First of all, we believe in freedom.  That’s what the word liberal means, after all.  We are free to make full use of our minds and hearts as we grow in our faith.  We are free to disagree.  There should be no litmus test of doctrine among us.  Sadly, this is not always the case in practice.  There are just as many mean-spirited Liberals as there are Bible-thumping Fundamentalists.  I once witnessed an Evangelical ministry candidate in my own denomination being publicly mocked in front of her colleagues by a Liberal pastor who asked whether she thought the Second Coming might involve Jesus returning to Earth “in a rocket ship.”  If I am free to question traditional doctrine, others should be free to accept it.  We should rejoice with those whose lives are changed, for example, by a charismatic “born again” experience.  We have every reason to believe that they have truly encountered the Spirit of the Living God.  The difference is that we also believe the same for Gandhi, Buddha, and anyone who has ever scored free swag from the Oprah Winfrey Show.  The mark of a truly Christian Liberalism is when we leave room for those who would not leave room for us.  Personally, I’m still working on that.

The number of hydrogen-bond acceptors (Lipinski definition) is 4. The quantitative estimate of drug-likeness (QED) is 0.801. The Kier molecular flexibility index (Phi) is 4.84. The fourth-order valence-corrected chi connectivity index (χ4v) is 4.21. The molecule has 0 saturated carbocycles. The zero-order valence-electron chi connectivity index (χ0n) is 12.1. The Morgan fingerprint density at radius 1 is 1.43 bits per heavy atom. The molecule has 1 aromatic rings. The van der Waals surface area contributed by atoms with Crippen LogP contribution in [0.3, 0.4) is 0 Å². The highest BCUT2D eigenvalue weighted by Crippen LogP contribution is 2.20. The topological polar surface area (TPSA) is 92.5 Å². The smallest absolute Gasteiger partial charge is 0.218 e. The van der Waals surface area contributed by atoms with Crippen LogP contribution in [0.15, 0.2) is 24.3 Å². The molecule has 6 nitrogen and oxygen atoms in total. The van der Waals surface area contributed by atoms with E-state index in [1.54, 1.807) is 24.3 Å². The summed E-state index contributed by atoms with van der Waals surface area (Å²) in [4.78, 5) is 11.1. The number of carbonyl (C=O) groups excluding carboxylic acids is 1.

Second, Liberal Christians believe in graceWe are all created, connected, redeemed, and sustained by the absolutely unconditional love of God.  No one is exempt from this Good News, regardless of time, place, religion, or sexual orientation.  We are all equally God’s children.  Full stop.  There is no moral standard upon which God’s ultimate approval is based.  This does not mean, however, that there are no moral standards.  We believe in the fair and equal establishment of liberty and justice for all.  It is sometimes necessary to act decisively in correcting behaviors, protecting the innocent, or redressing grievances, but this does not involve a final condemnation or an ultimate devaluing of the whole person.  Human parents must enact discipline in order to shape a child’s character, but eternal punishment is inconsistent with God’s purposes as a loving parent.  What could make you subject your child to eternal torture without relief?  No one is irredeemable.  In short, everybody gets into heaven (if there is such a place).  Alas, Liberal Christians have often failed on this front as well.  One friend of a friend commented that, after leaving her rather Conservative Mennonite church for the United Church of Canada (a prominent Liberal denomination in the Great White North), she was disappointed to find just as much hard-nosed legalism among Liberal Christians.  The difference, she noted, was that Liberal Christians made her feel guilty about recycling rather than masturbation.  Whenever we are overwhelmed by either unfounded humanistic optimism or righteous indignation, we Liberal Christians should remember to keep this song in our hearts: “’Tis grace has brought me safe thus far, And grace will lead me home.”